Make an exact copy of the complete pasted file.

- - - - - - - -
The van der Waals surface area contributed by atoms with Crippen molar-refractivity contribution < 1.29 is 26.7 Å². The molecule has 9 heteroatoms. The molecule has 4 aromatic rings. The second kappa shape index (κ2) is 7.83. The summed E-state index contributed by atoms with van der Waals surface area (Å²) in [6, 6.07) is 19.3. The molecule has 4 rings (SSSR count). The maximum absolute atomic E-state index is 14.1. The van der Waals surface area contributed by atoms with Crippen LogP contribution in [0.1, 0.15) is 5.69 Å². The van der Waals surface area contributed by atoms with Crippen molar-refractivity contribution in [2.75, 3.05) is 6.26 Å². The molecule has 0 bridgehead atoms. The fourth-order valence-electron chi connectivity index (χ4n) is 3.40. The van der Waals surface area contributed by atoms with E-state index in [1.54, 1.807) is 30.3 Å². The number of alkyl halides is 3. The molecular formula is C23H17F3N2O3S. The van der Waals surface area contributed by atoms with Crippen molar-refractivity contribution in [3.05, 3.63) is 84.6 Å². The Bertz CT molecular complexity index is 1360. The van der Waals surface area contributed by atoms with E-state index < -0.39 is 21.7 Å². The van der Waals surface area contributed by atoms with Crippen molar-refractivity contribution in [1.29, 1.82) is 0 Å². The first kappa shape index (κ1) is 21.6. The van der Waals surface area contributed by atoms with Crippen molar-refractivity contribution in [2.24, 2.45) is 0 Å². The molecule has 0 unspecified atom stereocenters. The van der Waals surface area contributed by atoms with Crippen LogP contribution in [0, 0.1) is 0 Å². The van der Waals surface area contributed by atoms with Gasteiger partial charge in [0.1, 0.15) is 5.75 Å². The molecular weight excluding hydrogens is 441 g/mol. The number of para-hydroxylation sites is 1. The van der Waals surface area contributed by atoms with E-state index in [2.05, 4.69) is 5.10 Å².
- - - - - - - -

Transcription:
The van der Waals surface area contributed by atoms with Crippen molar-refractivity contribution < 1.29 is 26.7 Å². The molecule has 9 heteroatoms. The molecule has 4 aromatic rings. The second kappa shape index (κ2) is 7.83. The summed E-state index contributed by atoms with van der Waals surface area (Å²) in [6, 6.07) is 19.3. The molecule has 4 rings (SSSR count). The maximum absolute atomic E-state index is 14.1. The van der Waals surface area contributed by atoms with Crippen LogP contribution in [0.1, 0.15) is 5.69 Å². The van der Waals surface area contributed by atoms with Crippen molar-refractivity contribution in [2.75, 3.05) is 6.26 Å². The molecule has 0 bridgehead atoms. The fourth-order valence-electron chi connectivity index (χ4n) is 3.40. The van der Waals surface area contributed by atoms with E-state index in [1.54, 1.807) is 30.3 Å². The number of alkyl halides is 3. The molecular formula is C23H17F3N2O3S. The van der Waals surface area contributed by atoms with Crippen molar-refractivity contribution in [3.05, 3.63) is 84.6 Å². The Bertz CT molecular complexity index is 1360. The van der Waals surface area contributed by atoms with E-state index < -0.39 is 21.7 Å². The van der Waals surface area contributed by atoms with Crippen molar-refractivity contribution in [1.29, 1.82) is 0 Å². The first kappa shape index (κ1) is 21.6. The van der Waals surface area contributed by atoms with Crippen molar-refractivity contribution in [2.24, 2.45) is 0 Å². The molecule has 0 unspecified atom stereocenters. The van der Waals surface area contributed by atoms with Crippen LogP contribution in [0, 0.1) is 0 Å². The van der Waals surface area contributed by atoms with Gasteiger partial charge in [0.1, 0.15) is 5.75 Å². The molecular weight excluding hydrogens is 441 g/mol. The number of para-hydroxylation sites is 1. The van der Waals surface area contributed by atoms with E-state index in [2.05, 4.69) is 5.10 Å².